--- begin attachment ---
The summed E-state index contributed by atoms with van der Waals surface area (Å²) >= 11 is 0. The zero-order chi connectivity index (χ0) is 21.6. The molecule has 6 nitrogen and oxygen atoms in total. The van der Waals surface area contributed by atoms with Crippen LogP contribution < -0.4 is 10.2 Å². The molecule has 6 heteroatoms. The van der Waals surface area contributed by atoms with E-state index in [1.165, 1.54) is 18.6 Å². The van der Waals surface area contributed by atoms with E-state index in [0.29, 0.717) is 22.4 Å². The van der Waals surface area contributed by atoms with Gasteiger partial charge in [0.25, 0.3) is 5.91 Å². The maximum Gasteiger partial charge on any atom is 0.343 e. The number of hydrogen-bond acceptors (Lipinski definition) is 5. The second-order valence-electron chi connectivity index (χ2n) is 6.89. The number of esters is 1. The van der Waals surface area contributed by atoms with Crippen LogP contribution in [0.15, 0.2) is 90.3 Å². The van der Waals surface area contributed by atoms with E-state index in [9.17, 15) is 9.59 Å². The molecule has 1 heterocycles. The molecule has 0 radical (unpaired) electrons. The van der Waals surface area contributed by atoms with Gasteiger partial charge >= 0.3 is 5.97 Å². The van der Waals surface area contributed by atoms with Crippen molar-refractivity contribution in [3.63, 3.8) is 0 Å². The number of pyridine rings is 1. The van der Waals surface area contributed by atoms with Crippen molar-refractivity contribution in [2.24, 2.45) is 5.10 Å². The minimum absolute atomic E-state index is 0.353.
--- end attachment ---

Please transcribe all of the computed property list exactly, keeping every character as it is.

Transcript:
The summed E-state index contributed by atoms with van der Waals surface area (Å²) >= 11 is 0. The zero-order chi connectivity index (χ0) is 21.6. The molecule has 6 nitrogen and oxygen atoms in total. The van der Waals surface area contributed by atoms with Crippen LogP contribution < -0.4 is 10.2 Å². The molecule has 6 heteroatoms. The van der Waals surface area contributed by atoms with E-state index in [1.165, 1.54) is 18.6 Å². The van der Waals surface area contributed by atoms with E-state index in [0.29, 0.717) is 22.4 Å². The van der Waals surface area contributed by atoms with Gasteiger partial charge in [0.25, 0.3) is 5.91 Å². The maximum Gasteiger partial charge on any atom is 0.343 e. The number of hydrogen-bond acceptors (Lipinski definition) is 5. The second-order valence-electron chi connectivity index (χ2n) is 6.89. The number of esters is 1. The van der Waals surface area contributed by atoms with Crippen LogP contribution in [0.15, 0.2) is 90.3 Å². The van der Waals surface area contributed by atoms with E-state index in [9.17, 15) is 9.59 Å². The molecule has 1 heterocycles. The molecule has 0 radical (unpaired) electrons. The van der Waals surface area contributed by atoms with Gasteiger partial charge >= 0.3 is 5.97 Å². The van der Waals surface area contributed by atoms with Crippen molar-refractivity contribution in [3.63, 3.8) is 0 Å². The number of pyridine rings is 1. The van der Waals surface area contributed by atoms with Crippen molar-refractivity contribution in [2.24, 2.45) is 5.10 Å². The minimum absolute atomic E-state index is 0.353.